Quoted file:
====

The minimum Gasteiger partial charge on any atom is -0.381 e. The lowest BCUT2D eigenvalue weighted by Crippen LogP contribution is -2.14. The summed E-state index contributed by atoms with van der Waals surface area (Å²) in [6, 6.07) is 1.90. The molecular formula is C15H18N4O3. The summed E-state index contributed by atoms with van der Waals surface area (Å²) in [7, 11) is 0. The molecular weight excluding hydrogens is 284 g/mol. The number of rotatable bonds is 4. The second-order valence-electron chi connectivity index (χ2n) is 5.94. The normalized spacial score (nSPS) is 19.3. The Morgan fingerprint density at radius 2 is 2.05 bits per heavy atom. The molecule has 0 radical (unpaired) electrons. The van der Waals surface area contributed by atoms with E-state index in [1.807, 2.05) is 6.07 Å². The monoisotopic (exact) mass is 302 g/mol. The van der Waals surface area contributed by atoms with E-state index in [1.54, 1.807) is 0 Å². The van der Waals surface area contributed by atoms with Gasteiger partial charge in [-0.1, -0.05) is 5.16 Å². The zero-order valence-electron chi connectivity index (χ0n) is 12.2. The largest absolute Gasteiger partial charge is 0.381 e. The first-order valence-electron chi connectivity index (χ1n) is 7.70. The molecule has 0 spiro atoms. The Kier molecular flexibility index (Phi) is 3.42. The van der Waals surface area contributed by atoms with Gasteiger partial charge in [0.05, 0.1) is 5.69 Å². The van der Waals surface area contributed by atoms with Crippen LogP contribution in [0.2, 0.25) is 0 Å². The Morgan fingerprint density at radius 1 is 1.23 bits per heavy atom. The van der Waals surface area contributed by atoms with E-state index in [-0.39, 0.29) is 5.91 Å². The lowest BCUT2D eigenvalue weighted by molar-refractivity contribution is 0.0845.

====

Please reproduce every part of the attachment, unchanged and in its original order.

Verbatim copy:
The minimum Gasteiger partial charge on any atom is -0.381 e. The lowest BCUT2D eigenvalue weighted by Crippen LogP contribution is -2.14. The summed E-state index contributed by atoms with van der Waals surface area (Å²) in [6, 6.07) is 1.90. The molecular formula is C15H18N4O3. The summed E-state index contributed by atoms with van der Waals surface area (Å²) in [7, 11) is 0. The molecular weight excluding hydrogens is 284 g/mol. The number of rotatable bonds is 4. The second-order valence-electron chi connectivity index (χ2n) is 5.94. The normalized spacial score (nSPS) is 19.3. The Morgan fingerprint density at radius 2 is 2.05 bits per heavy atom. The molecule has 0 radical (unpaired) electrons. The van der Waals surface area contributed by atoms with E-state index in [1.807, 2.05) is 6.07 Å². The monoisotopic (exact) mass is 302 g/mol. The van der Waals surface area contributed by atoms with E-state index in [1.54, 1.807) is 0 Å². The van der Waals surface area contributed by atoms with Gasteiger partial charge in [-0.1, -0.05) is 5.16 Å². The zero-order valence-electron chi connectivity index (χ0n) is 12.2. The largest absolute Gasteiger partial charge is 0.381 e. The first-order valence-electron chi connectivity index (χ1n) is 7.70. The molecule has 0 spiro atoms. The Kier molecular flexibility index (Phi) is 3.42. The van der Waals surface area contributed by atoms with Gasteiger partial charge in [0.05, 0.1) is 5.69 Å². The van der Waals surface area contributed by atoms with Crippen LogP contribution in [0.2, 0.25) is 0 Å². The Morgan fingerprint density at radius 1 is 1.23 bits per heavy atom. The van der Waals surface area contributed by atoms with E-state index in [-0.39, 0.29) is 5.91 Å². The lowest BCUT2D eigenvalue weighted by molar-refractivity contribution is 0.0845.